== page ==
Nishikata to Mito (Honshu)

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After a rainy night I wake to find that there are again plenty of fellow travelers at the michi-no-eki. I am pitched quietly away from the main crowd on a patch of fresh grass under a tree. I’ve run out of cocoa and tea bags so am grateful that the vending machine has hot milk tea available. It kick starts my day as I pack my gear and head over to the nearby 7-Eleven for breakfast. Today is just going to be a ride-through to Mito where I have booked a cheap room at a business hotel for two nights. My body and mind need a rest. I have some physical niggles in my lower back and left achilles but nothing that a rest day won’t help ease.
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The sun is creating pretty reflections off the rice paddies as I set off from the 7-Eleven for the 95km ride to Mito.
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I spend the day riding from town to town along the shared pathways that run alongside the main road. Most of it is good quality or at least passable. In some places I join the traffic but when I don’t have to, I just cruise along slowly on the pathway. I am traveling slowly (average moving speed of about 14-16kph) and Japanese drivers will just sit behind a cyclist until it is absolutely safe to overtake. So there’s no point holding up traffic. Every 10km or so I stop to use wifi at the now frequent 7-Elevens. I am definitely close to Tokyo now and the riding feels a lot like riding around Brisbane’s scattered outer suburbs. The ones that sit right at the place where rural farmland meets industrial factories and suburbs where car yards are more common than shopping malls.
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I stop a few times to watch the Japanese rice farmers planting their crops. Some use cute little tractors like the kind I saw in South Korea but these wider slightly less technologically advanced models are more common. It’s a far cry from the poor old rice farmers in Indonesia who plant every seedling by hand.

The ride itself is totally uneventful. I enjoy the ease of riding on flat country after a few weeks riding through mountainous country. I don’t even mind riding in urban sprawl because it gives me a chance to stop regularly to continue conversations with Paul and my family at home through Facebook Messenger and What’s App. It’s a luxury that I am enjoying while I can. The urban riding also lets me indulge for the second time of this trip in my favourite cycle touring food: McDonalds. Yes, that’s right, when I am tired, hungry and feeling a bit empty energy-wise there’s nothing like the familiarity of a high calorie hamburger and chips from McDonalds. It’s pretty much the same worldwide (except in Malaysia where they use palm oil, which has a distinctively disgusting taste to my pallet).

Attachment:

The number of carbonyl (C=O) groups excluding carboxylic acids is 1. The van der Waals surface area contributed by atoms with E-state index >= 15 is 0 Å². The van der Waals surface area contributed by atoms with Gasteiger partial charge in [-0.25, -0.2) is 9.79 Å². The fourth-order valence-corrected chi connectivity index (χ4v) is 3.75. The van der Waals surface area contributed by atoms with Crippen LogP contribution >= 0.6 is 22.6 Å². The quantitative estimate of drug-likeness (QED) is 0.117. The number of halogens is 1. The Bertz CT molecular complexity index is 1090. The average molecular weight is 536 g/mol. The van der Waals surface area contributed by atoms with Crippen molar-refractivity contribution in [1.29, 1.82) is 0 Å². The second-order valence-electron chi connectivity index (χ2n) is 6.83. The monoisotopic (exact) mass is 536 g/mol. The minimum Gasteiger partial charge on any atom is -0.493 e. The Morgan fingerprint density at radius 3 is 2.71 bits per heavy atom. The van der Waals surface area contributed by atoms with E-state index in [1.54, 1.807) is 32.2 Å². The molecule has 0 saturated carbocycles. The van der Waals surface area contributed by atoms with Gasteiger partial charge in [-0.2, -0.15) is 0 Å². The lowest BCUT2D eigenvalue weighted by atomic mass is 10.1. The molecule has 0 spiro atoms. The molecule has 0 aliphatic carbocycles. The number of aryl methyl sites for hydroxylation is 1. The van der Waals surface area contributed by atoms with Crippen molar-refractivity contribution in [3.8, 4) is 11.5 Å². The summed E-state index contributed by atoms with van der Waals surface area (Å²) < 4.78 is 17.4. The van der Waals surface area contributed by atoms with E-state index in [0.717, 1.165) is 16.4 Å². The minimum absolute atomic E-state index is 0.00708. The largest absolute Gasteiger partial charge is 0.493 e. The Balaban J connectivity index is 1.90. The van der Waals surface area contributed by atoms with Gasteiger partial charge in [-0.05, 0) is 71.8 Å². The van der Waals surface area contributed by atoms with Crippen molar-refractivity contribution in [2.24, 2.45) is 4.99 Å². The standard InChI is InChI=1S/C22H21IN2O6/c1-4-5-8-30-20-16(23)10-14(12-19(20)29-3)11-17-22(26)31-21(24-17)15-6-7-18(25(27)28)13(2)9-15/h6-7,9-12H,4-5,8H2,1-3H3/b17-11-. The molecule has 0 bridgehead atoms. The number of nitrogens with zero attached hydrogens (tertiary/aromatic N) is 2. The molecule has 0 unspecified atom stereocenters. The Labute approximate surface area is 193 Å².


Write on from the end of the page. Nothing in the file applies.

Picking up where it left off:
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I don’t expect much when I arrive in Mito. I have seen that there is a lake near my hotel so it will make a good navigation point. I turn towards it and discover that today is an important cultural day in Japan. I think it’s Children’s Day so there is a little fair and many families taking rides in the pedal swans on the lake.
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I feel incredibly happy as I sit there on the shores eating some snacks that I’m carrying watching the families spending time together. Children feed pellets to the swans and fish. Fathers pedal little swan boats. Mothers hold babies (is there a baby boom in Japan right now because I have seen so many babies). It’s funny how simple things can bring up such strong emotional responses when you are tired but content.
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I make my way to the small fair where I buy some food and a rainbow icy. Children look jealously at my icy while parents roll their eyes at this foreigner doing something so childish. But I don’t care. I want a rainbow icy and don’t feel constrained by my age (mid-30s).
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An hour later I am slowly rolling my way around the lake towards my hotel. I find it easily because there is a Denny’s downstairs and the Denny’s sign stands out from ages away. I check in, take a long shower, put my clothes in the coin washer, walk down the road for microwave food from the convenience store, and flop into bed with my laptop and mobile phone. I have no intention of moving again tonight. That’s what hotel rooms are for: total relaxation.

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